When it comes to medicine, there are lots of different categories, types and schools of thought. Conventional medicine is the medicine that is practised in hospitals.
It is based on the most tried and tested methods which are gradually updated with newer research.
Experimental medicine is the cutting edge of medical development which is still in the testing phase and not ready to be made standard practice.
But what about other, less conventional types of medicine?
Two terms that are being used more and more in medical discussions are ‘functional medicine’ and ‘integrative medicine’, but what do they mean?
What is the difference between functional medicine and integrative medicine?
Should you be considering these medical approaches when it comes to your own health problems and treatments?
I have put together this guide to explain the differences between integrative and functional medicine.
Keep reading to understand the terms whether either of these practices is right for you.
What Is Functional Medicine?
Functional medicine is a model of care for patients that focuses on finding the root cause of the issue.
Instead of trying to treat individual symptoms one at a time, functional medicine will assess the patient as a whole to look for the wider issue so that it can be treated. It tends to be used to treat chronic diseases.
The goal of Functional medicine is to improve the quality of life of the patient. This could include curing the disease, but also includes an overall healthy lifestyle which will promote health and wellbeing.
It is considered to be a more proactive form of medicine than conventional medicine, as tackling the root cause rather than the arising symptoms will prevent further issues and complications.
It also helps patients to manage symptoms of ongoing chronic diseases that are not able to be entirely eradicated.
How Does Functional Medicine Work?
The first step is to gather as much information about the patient as possible – this includes medical history, diet and nutritional habits, genetic information, microbiome samples, stress levels, exposure to toxins and an allergen test.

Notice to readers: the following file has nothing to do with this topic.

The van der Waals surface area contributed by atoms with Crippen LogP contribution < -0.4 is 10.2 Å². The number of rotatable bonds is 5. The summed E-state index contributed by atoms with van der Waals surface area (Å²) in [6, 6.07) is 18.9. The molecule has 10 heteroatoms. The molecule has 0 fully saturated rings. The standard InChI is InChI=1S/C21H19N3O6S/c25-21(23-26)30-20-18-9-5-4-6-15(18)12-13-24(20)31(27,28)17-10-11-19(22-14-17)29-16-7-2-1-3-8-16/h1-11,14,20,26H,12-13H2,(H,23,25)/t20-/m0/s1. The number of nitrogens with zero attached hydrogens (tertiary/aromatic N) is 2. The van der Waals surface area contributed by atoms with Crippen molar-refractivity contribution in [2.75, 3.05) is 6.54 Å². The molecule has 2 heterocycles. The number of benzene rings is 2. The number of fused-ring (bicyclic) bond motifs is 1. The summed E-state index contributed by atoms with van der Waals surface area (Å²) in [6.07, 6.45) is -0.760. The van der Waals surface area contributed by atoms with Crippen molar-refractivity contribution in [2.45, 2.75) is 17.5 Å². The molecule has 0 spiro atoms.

This information will help the medical practitioners to identify any factors that could be triggering ill health in the patient.
This holistic approach looks at the entire body of the patient – all of their systems and how they interact with each other.
It involves an in depth understanding of biology and the human body, which can be used to come up with a treatment plan.
This treatment plan will be a collaboration between various things that target different areas of the body and its functions. The result will be a healthier lifestyle and a healthier patient.
For example, conventional medicine would treat the symptoms of a skin condition with some form of dermatologist approach.
Functional medicine will assess all the systems of the body to find the root cause of the skin (see also: Menopause Cause Itchy Skin?)condition. Many skin conditions are actually linked to issues in the gut, or to mental health conditions.
The patient-centred, holistic approach that assesses the patient as the whole will find the cause of the skin condition and recommend lifestyle changes that will solve the problem.
What System Imbalances Are Assessed?
Functional medicine will assess as many different systems as possible to see what is going wrong in your body. For example:
- Digestive issues
- Imbalanced microbiome
- Immune dysfunction
- Metabolism issues
- Hormonal dysfunction
- Inefficient Detoxification
- Psycho Spiritual issues
- Mitochondrial function
- Structural integrity of skin, muscles and connective tissue
- Nutritional deficiencies
- Environmental issues
- Inherited Genetics
Any imbalances that are discovered will be considered in conjunction with each other and in relation to any ongoing medical conditions that you have.
This will help to create an overall picture of your health and any changes that need to be made.
What Is Integrative Medicine?
Integrative medicine is similar to functional medicine in that it considers the patient as a whole rather than focusing on the symptoms of the disease or condition.